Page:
Tax credit overpayments resulted in claimants being asked for repayments and deterred others from applying. But Gary Vaux urges people to think again
The tax credit system is now six years old, and you’d think, by now, that most of the problems would have been ironed out. Admittedly, there have been some improvements made to how the benefit is managed by Revenue and Customs (HMRC). But dealing with overpaid benefit is still the major headache – and some of the problems date right back to 2003-4 when the tax credit system was frankly a shambles.
At that time, a massive £4bn was allegedly overpaid to tax credit claimants – and 1.5 million claimants were told that the overpayments were their fault and the money had to be repaid. HMRC rarely accepted “official error” and, when they were forced to, in individual cases they often countered by saying that the claimant should have realised they were being wrongly paid so it was still the claimant’s fault for not correcting HMRC’s mistakes.
The effect of this has been to deter many people who are entitled to tax credits – families and lower-paid workers – from making fresh applications, as they simply don’t want the hassle and aggravation that they feel will accompany a new tax credit claim.
This is a real shame. Research shows that, while take-up of child tax credit is fairly high, especially among low income families, take-up of working tax credit by lower paid workers is very poor – no more than 40 to 50% in some parts of the country.
It’s important to note that working tax credit (WTC) isn’t limited to people with children. Single childless people, disabled workers and even couples surviving on low wages may well be entitled. For example, a 26-year-old worker who earns £215 a week gross is entitled to more than £15 a week WTC. But a disabled worker (such as someone who also gets DLA) on the same wages would receive almost £64 a week extra income from WTC. That should be of great value to many social services clients.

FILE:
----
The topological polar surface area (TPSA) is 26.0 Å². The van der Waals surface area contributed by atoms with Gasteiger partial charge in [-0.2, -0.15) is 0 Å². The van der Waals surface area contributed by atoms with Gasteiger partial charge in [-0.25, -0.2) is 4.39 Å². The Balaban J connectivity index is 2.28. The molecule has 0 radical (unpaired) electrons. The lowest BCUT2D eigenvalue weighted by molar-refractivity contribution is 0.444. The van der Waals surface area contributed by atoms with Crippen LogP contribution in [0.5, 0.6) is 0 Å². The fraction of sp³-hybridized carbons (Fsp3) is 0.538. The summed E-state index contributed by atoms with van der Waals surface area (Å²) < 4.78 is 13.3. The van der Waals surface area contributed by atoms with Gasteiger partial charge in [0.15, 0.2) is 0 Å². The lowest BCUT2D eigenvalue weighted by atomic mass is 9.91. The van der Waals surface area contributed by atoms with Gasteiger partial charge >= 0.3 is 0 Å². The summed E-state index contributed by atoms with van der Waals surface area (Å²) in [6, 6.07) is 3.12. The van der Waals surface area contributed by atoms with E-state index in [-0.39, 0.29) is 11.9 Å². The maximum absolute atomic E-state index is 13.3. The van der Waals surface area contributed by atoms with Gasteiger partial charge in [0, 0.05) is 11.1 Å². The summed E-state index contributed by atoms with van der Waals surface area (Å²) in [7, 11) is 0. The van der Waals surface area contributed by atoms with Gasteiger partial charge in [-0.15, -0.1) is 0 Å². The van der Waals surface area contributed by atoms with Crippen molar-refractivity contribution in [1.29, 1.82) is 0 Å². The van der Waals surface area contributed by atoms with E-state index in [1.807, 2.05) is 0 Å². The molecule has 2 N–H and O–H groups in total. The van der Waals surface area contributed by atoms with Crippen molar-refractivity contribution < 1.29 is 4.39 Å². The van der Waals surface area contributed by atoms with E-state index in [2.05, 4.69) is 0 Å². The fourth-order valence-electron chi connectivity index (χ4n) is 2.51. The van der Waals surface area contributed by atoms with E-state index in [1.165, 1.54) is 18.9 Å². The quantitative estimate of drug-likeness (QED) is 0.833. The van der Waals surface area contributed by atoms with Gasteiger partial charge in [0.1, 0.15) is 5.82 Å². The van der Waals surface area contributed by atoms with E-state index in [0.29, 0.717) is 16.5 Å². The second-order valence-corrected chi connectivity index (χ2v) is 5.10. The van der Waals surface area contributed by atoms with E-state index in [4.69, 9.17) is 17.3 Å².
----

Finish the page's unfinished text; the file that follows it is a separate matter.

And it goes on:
There are some drawbacks, of course. For example, the minimum age for claiming is 25 (unless a parent or disabled), and WTC counts as income when housing benefit is worked out. But overall, it has to be worth looking at.
HMRC have also slightly relented from their hard-line approach on overpayments, culminating in a new Code of Practice (COP26) issued in 2008 and available on the HMRC website.
New pages have also recently been added to the Revenue’s manual for debt management staff. The section on recovery of tax credits now includes the following points:
● Mental health cases: If information is provided by a third party about the mental health problem of a claimant, HMRC can agree not to pursue the case.
● Domestic violence cases: HMRC can agree to apportion 50% of a debt to each claimant, to ensure that they do not have contact with each other regarding payment, addresses are not revealed and they do not have to meet in court. The claimants will no longer be jointly liable for the whole overpayment.
● Household breakdown cases: It can be provisionally agreed that a claimant can repay just 50% of an overpayment that arose when they were part of a couple, but both remain jointly and severally liable.
HMRC says that overpayments of tax credits have fallen by £700m since 2005-6 and are now less than half the level of 2003-4. So the situation is improving, and the fear of being potentially overpaid and then asked to pay money back certainly should not be used as an excuse for people not to make a claim for what is rightfully theirs.
Gary Vaux is head of money advice at Hertfordshire Council